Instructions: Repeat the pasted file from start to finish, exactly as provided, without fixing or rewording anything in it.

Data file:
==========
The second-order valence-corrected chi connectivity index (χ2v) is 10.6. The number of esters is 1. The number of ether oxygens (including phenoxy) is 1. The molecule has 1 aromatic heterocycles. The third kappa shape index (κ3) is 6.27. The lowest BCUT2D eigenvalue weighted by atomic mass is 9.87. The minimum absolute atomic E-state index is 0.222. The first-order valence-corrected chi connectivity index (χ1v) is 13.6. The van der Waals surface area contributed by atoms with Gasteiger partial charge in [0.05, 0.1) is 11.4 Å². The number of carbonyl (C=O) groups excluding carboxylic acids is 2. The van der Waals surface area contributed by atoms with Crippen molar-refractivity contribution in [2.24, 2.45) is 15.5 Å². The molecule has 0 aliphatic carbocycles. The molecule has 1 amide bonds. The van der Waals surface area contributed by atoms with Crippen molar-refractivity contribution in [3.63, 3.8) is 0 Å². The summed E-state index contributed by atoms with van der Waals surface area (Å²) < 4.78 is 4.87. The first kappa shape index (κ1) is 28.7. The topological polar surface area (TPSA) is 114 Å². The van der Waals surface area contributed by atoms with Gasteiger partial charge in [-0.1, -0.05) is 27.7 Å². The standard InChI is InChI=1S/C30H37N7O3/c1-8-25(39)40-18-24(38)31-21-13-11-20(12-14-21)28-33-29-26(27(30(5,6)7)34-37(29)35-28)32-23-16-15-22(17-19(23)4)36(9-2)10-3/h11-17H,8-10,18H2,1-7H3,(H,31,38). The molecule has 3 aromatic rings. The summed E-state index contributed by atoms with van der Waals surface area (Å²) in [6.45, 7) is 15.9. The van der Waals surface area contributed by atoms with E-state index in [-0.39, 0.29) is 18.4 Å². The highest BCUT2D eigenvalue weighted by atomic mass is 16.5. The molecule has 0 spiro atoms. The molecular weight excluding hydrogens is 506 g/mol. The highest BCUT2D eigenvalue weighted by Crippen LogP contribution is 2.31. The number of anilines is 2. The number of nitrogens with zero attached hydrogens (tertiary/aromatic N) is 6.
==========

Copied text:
The second-order valence-corrected chi connectivity index (χ2v) is 10.6. The number of esters is 1. The number of ether oxygens (including phenoxy) is 1. The molecule has 1 aromatic heterocycles. The third kappa shape index (κ3) is 6.27. The lowest BCUT2D eigenvalue weighted by atomic mass is 9.87. The minimum absolute atomic E-state index is 0.222. The first-order valence-corrected chi connectivity index (χ1v) is 13.6. The van der Waals surface area contributed by atoms with Gasteiger partial charge in [0.05, 0.1) is 11.4 Å². The number of carbonyl (C=O) groups excluding carboxylic acids is 2. The van der Waals surface area contributed by atoms with Crippen molar-refractivity contribution in [2.24, 2.45) is 15.5 Å². The molecule has 0 aliphatic carbocycles. The molecule has 1 amide bonds. The van der Waals surface area contributed by atoms with Crippen molar-refractivity contribution in [3.63, 3.8) is 0 Å². The summed E-state index contributed by atoms with van der Waals surface area (Å²) < 4.78 is 4.87. The first kappa shape index (κ1) is 28.7. The topological polar surface area (TPSA) is 114 Å². The van der Waals surface area contributed by atoms with Gasteiger partial charge in [-0.1, -0.05) is 27.7 Å². The standard InChI is InChI=1S/C30H37N7O3/c1-8-25(39)40-18-24(38)31-21-13-11-20(12-14-21)28-33-29-26(27(30(5,6)7)34-37(29)35-28)32-23-16-15-22(17-19(23)4)36(9-2)10-3/h11-17H,8-10,18H2,1-7H3,(H,31,38). The molecule has 3 aromatic rings. The summed E-state index contributed by atoms with van der Waals surface area (Å²) in [6.45, 7) is 15.9. The van der Waals surface area contributed by atoms with E-state index in [-0.39, 0.29) is 18.4 Å². The highest BCUT2D eigenvalue weighted by atomic mass is 16.5. The molecule has 0 spiro atoms. The molecular weight excluding hydrogens is 506 g/mol. The highest BCUT2D eigenvalue weighted by Crippen LogP contribution is 2.31. The number of anilines is 2. The number of nitrogens with zero attached hydrogens (tertiary/aromatic N) is 6.